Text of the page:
Stewart’s Story

“If it weren’t for Speke House, I would either be back in jail on a life sentence or on a destructive path with drugs. I couldn’t be further away from my old life now – this is my new life.”

Stewart joined the Royal Engineers in 1997 and moved to Gibraltar Barracks at Minley, leaving behind his wife and young daughter. After two months, he wasn’t earning enough money to support them during his training, and with the threat of eviction from their family home, he made the difficult decision to leave the Army to return home and support his family.

He went on to secure a 26-year career maintaining the motorways and progressed his way up to scheme manager working for various companies. Unfortunately, his marriage broke up and while taking on the additional responsibility of caring for his parents he fell into a life troubled with drink and drugs. He ended up in prison.

Upon release from serving a 17-month prison sentence, Stewart moved into Speke House in July 2023 and has settled in really well. He said: “The staff have all been brilliant with me and supported me in every way that they can. They have also made me realise that I can be myself and it’s clear that they try and understand me.”

He has engaged in his weekly therapy sessions and commented: “I’m working hard to be the best of me and I can laugh again. I’m working each day getting better and better, this place is ace. I feel more relaxed and Speke House is the first place I’ve ever felt settled and comfortable being myself.”

He engages in the activities that are organised within the house including paintballing, ten pin bowling, golf and he attended and completed the ‘Your Future Self’ course delivered by the John Haynes Foundation. He also found comfort in helping another resident doing a project in the garden to build some decking.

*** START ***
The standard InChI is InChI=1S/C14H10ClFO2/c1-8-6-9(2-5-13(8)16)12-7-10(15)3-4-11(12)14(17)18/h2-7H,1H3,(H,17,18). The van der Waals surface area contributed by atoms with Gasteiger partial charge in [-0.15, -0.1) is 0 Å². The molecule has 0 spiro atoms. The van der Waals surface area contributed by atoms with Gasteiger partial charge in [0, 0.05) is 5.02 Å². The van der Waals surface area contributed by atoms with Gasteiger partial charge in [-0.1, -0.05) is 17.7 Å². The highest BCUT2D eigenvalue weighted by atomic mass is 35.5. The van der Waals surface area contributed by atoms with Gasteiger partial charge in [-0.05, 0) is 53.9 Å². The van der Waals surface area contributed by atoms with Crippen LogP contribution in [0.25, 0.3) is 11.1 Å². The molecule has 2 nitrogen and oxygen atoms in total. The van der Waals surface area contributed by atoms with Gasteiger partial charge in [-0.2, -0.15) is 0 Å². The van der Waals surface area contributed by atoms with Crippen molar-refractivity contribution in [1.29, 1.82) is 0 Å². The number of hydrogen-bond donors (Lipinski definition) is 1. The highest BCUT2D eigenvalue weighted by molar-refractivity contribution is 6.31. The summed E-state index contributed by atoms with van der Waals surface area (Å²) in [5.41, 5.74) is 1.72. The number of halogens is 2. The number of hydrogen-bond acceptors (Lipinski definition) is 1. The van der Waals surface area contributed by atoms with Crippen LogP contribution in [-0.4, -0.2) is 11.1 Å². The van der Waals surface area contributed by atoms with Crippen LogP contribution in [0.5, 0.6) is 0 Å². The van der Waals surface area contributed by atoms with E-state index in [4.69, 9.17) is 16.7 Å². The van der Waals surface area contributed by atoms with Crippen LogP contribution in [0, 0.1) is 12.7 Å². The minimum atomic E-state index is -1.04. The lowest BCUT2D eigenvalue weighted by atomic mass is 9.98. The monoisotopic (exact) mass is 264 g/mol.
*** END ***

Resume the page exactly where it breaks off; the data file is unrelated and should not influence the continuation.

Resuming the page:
In October 2023, Stewart was one of three residents from Speke House to sign up for CatZero – a programme designed to support veterans by increasing their self-belief, confidence and motivation.

This involved a three-day residential where he took part in caving and walking and he enjoyed meeting other attendees which boosted his confidence and assisted him with his mental health.  He attended the main voyage – an 8-day sailing trip around the Orkneys. Stewart thrived on this and said: “I was a once in a lifetime opportunity.”

Stewart feels ready to look into work and is working with Launchpad’s Employment and Training Specialist to find suitable opportunities. He is excited with the prospect of going back to work and said: “I want to ease myself in and maybe just work a few hours per week.”

His support worker at Launchpad’s Speke House, Kate Riley, said: “It has been challenging and difficult at times for Stewart to settle in and find the best way to support him. It took time and patience from both parties, but he is working very hard to improve his life in all areas. He has continued to gain the tools he needs to move forward.

“He hopes to make progress with his ADHD diagnosis with a long-awaited medication review to help him become more stable. This in turn will support him in achieving a better standard of mental health and he hopes to be able to re-engage with his children.”